Japanese tsunami 'ghost ship' to be sunk by US Coast Guard


Workers clean debris fdestroyed houses in front of a large fishing boat washed onto land during last year's tsunami on March 08, 2012 in Kesennuma, Japan. The Japanese government faces an uphill battle with the need to dispose of rubble as it works to rebuild economies and livelihoods.


Daniel Berehulak

A Japanese "ghost ship" set adrift by the tsunami will be sunk by the US Coast Guard, after attempts by a Canadian fishing boat to salvage it, MSNBC reported

A Coast Guard cutter unleashed cannon fire Thursday afternoon on the Ryou-Un Maru, a 164-foot-long ship that had been drifting across the Pacific Ocean without a crew or lights since the tsunami, the Associated Press reported. The ghost ship was first spotted off the coast of Canadian British Columbia on March 23, BBC News reported

A Canadian fishing vessel had claimed salvage rights to the ship earlier on Thursday, and the sinking operation was temporarily put on hold. However, the Canadian ship was unable to tow it, MSNBC reported.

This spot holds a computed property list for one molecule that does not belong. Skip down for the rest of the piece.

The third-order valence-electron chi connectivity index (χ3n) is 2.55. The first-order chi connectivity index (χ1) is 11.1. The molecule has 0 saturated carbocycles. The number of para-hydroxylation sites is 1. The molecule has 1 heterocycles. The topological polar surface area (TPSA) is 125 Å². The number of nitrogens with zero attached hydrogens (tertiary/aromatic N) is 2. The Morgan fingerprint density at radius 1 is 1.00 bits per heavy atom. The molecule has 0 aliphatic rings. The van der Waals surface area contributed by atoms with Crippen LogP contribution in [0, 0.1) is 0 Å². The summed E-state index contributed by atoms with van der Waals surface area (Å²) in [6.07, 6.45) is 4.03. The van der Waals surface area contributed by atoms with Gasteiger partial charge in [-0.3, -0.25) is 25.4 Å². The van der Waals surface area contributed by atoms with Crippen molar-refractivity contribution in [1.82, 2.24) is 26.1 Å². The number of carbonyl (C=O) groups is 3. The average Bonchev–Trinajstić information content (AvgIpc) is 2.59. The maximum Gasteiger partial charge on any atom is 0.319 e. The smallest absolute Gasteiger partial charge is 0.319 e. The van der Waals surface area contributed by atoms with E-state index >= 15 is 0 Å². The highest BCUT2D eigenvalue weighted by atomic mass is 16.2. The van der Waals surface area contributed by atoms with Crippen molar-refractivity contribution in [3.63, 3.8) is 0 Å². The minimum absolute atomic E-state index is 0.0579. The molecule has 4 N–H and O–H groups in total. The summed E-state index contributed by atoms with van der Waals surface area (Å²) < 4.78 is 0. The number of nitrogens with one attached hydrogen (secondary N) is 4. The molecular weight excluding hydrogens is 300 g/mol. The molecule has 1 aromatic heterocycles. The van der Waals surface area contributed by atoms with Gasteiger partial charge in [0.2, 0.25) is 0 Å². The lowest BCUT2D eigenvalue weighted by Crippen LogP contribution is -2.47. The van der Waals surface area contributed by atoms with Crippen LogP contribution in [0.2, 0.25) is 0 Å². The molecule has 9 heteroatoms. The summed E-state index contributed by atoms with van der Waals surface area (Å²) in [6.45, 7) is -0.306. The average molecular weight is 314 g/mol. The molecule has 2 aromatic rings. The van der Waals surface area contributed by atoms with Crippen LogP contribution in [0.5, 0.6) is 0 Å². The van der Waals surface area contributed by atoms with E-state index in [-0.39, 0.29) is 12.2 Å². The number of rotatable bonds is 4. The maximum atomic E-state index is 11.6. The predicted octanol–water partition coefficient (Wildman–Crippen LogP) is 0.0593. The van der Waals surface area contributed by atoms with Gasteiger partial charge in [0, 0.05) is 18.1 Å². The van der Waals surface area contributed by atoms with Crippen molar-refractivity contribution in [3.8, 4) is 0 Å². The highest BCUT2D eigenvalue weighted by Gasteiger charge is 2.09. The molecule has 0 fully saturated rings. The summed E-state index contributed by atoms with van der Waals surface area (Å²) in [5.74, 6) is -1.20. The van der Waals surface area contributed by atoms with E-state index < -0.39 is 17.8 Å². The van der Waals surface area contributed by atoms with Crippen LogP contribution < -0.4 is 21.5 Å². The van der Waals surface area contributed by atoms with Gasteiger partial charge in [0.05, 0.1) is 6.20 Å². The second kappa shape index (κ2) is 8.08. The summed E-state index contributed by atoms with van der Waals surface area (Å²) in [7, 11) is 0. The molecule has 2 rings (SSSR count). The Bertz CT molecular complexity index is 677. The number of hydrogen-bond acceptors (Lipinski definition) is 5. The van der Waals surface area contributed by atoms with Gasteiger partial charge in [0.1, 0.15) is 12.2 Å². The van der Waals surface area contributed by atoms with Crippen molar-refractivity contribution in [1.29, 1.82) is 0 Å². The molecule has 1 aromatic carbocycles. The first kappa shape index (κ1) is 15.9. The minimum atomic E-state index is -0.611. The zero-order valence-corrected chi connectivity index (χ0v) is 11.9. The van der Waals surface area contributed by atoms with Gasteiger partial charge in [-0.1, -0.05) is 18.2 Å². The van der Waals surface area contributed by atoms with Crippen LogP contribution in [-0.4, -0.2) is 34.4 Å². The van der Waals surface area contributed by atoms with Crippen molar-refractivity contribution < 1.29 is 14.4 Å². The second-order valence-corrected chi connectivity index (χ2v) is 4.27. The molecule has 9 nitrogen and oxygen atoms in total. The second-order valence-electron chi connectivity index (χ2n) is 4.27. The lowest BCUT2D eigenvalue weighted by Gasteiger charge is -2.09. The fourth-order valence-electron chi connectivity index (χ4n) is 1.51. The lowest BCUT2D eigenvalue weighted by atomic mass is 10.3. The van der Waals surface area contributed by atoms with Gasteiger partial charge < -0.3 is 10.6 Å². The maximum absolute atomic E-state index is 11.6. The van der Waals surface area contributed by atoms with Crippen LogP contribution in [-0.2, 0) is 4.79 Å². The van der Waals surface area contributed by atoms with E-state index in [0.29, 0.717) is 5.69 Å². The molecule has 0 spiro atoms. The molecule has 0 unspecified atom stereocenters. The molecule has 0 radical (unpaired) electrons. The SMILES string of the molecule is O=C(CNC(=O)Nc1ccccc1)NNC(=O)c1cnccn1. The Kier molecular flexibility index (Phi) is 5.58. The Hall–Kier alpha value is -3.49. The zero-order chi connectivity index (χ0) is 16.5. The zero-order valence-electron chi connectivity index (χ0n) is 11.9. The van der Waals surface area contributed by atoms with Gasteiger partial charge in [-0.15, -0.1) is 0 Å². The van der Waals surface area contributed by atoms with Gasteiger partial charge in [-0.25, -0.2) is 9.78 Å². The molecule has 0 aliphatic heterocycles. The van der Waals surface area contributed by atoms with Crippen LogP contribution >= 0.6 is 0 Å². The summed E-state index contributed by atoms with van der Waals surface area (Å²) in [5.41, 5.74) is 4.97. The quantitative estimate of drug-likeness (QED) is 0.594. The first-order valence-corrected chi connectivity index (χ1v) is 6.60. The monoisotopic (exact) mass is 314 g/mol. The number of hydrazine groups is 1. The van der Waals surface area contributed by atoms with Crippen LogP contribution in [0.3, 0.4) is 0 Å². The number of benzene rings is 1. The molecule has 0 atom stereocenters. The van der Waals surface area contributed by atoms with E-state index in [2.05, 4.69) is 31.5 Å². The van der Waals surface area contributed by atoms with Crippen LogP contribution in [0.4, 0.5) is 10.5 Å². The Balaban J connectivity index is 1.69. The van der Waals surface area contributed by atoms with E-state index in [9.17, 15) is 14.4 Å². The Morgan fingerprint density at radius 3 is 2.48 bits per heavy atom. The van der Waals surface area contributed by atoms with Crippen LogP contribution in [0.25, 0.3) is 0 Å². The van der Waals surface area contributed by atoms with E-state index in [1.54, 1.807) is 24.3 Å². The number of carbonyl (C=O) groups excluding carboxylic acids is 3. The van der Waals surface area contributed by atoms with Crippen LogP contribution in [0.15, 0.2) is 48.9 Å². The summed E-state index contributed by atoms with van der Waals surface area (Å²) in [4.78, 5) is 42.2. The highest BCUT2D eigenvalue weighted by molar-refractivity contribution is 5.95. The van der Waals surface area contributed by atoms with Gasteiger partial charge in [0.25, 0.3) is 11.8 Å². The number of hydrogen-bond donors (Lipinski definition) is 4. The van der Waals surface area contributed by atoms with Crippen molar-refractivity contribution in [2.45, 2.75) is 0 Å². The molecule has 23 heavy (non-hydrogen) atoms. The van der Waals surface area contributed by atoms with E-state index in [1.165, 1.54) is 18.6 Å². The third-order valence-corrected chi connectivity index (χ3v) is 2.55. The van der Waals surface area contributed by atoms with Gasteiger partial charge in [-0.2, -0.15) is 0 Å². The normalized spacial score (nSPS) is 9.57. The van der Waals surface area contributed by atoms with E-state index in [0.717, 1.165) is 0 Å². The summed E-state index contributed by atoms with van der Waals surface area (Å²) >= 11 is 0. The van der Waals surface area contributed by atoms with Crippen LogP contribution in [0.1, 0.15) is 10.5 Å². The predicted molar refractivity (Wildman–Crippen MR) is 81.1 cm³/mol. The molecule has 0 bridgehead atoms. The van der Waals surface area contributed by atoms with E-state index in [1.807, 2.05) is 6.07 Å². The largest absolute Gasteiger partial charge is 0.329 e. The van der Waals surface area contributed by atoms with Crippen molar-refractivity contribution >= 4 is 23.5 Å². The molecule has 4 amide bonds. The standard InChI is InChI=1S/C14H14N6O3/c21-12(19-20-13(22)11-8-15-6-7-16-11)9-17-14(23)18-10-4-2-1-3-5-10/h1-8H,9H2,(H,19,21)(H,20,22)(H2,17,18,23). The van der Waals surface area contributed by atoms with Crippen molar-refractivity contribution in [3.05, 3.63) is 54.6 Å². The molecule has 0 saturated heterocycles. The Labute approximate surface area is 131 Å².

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The ghost ship was more than 150 miles from land in waters of the Gulf of Alaska, spokesman Paul Webb told the AP. The ship could take at least an hour to sink by canon fire from the Anacapa gunnery ship of the 17th US Coast Guard. 

The Ryou-Un Maru holds more than 2,000 gallons of diesel fuel, and authorities were concerned it would interfere with the course of other vessels as it drifted through shipping lanes, the Globe and Mail reported

"It's a strange twist, but that's how things go," said Webb. "It's less risky than it would be running into shore or running into [maritime] traffic."

The sinking of the vessel also provides the Anacapa crew "a great way for them to put their skills to use," Coast Guard spokesman Kip Wadlow told MSNBC from Juneau, Alaska.